The JRuby Blog

The Ruby Programming Language on the JVM

JRuby CI: Keeping it Real

Published by Charles Oliver Nutter on

Building a Ruby implementation is a long and challenging project. There’s thousands of
tests you need to pass, tens of thousands of libraries you need to run, and lots of
edge cases you need to discover and fix over time. Perhaps even more challenging is
keeping your Ruby implementation working from release to release, commit to commit.
Continuous integration is an absolute necessity.

JRuby has had a CI server for at least the past five years, running hand-rolled
options at first, and later to Jenkins (nee Hudson) where we will stay for the
foreseeable future. This post will help you understand how much effort we put into
remaining compatible and stable over time, and how you can track JRuby’s dev process
from a CI perspective.

The Server

As mentioned above, we run Jenkins for our CI server. The
machine runs on EC2 on a modest-sized instance funded by Engine Yard. There are dozens
of builds running on that machine, and it’s busy almost 24 hours a day.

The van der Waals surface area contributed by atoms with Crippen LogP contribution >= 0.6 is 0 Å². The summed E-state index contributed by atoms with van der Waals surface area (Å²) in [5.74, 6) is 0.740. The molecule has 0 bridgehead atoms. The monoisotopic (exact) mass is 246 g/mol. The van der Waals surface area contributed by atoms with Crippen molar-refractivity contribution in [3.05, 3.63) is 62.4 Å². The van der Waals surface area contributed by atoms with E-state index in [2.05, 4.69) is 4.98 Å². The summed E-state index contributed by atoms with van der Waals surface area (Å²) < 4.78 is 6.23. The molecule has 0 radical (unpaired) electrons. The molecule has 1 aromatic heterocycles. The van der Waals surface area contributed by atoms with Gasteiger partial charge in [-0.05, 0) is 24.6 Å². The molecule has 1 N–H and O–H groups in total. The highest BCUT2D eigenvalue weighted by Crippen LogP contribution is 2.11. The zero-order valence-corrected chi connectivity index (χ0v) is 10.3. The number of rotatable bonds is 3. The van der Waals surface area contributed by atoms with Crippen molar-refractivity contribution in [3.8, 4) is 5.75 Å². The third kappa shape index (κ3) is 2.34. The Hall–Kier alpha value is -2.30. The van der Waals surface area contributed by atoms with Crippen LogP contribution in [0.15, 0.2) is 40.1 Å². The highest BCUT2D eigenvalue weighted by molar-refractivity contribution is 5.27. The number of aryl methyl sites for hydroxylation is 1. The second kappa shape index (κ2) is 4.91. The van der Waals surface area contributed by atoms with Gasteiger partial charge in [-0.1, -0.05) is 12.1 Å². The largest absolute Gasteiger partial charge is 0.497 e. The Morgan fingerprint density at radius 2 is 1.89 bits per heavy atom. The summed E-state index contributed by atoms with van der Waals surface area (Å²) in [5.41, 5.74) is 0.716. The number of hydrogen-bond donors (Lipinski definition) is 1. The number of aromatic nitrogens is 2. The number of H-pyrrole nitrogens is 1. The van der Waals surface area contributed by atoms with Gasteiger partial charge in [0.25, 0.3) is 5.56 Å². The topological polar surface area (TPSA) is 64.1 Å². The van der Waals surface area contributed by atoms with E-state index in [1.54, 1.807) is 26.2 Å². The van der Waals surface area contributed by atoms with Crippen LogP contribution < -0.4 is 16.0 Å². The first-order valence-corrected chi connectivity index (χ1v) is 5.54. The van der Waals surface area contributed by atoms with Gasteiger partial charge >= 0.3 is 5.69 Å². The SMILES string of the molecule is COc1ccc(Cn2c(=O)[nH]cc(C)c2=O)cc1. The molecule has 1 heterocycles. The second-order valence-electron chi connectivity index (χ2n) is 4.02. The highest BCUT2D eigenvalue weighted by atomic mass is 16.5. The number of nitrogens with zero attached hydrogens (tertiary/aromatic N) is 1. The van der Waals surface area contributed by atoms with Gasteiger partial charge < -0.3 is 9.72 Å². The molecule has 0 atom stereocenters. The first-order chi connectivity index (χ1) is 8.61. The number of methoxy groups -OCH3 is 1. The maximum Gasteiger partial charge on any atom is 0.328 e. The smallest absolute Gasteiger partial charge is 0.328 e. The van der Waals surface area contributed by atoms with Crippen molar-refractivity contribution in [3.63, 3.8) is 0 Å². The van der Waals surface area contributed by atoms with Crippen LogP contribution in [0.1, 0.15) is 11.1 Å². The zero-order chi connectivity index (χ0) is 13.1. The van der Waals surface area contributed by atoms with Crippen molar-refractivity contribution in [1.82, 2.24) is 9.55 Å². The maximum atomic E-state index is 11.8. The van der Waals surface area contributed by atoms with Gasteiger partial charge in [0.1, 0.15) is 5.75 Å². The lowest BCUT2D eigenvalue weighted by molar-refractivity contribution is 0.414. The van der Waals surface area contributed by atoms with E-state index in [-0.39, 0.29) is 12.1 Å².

There are several dimensions across which we test JRuby:

It’s probably safe to say JRuby runs more tests in more combinations than any other Ruby
implementation, including MRI itself. What do the tests include?

The Suite

JRuby’s test suite obviously includes our own JRuby-specific tests, but over time it has grown
to include several other suites.

All six of these test groups are run as part of the “test-extended” and “test-all” targets,
adding up to literally millions of assertions.

The Snapshots

In order to aid people testing JRuby, and to give people easier access to the latest features
on master and fixes on our release branches, we publish nightly snapshots to

Here you will find 1.7.x and 1.6.x builds, or if you
prefer to use our rolling development aliases,
master and release builds.

Your Turn

There’s a lot to track on our CI server, and we’d love your help in keeping builds green or
fixing builds that are red. We’re also looking to add other key libraries to our CI server,
to help ensure we’re maintaining a high level of compatibility. If you think you can help,
post a message to the JRuby dev list, or ping @jruby on Twitter!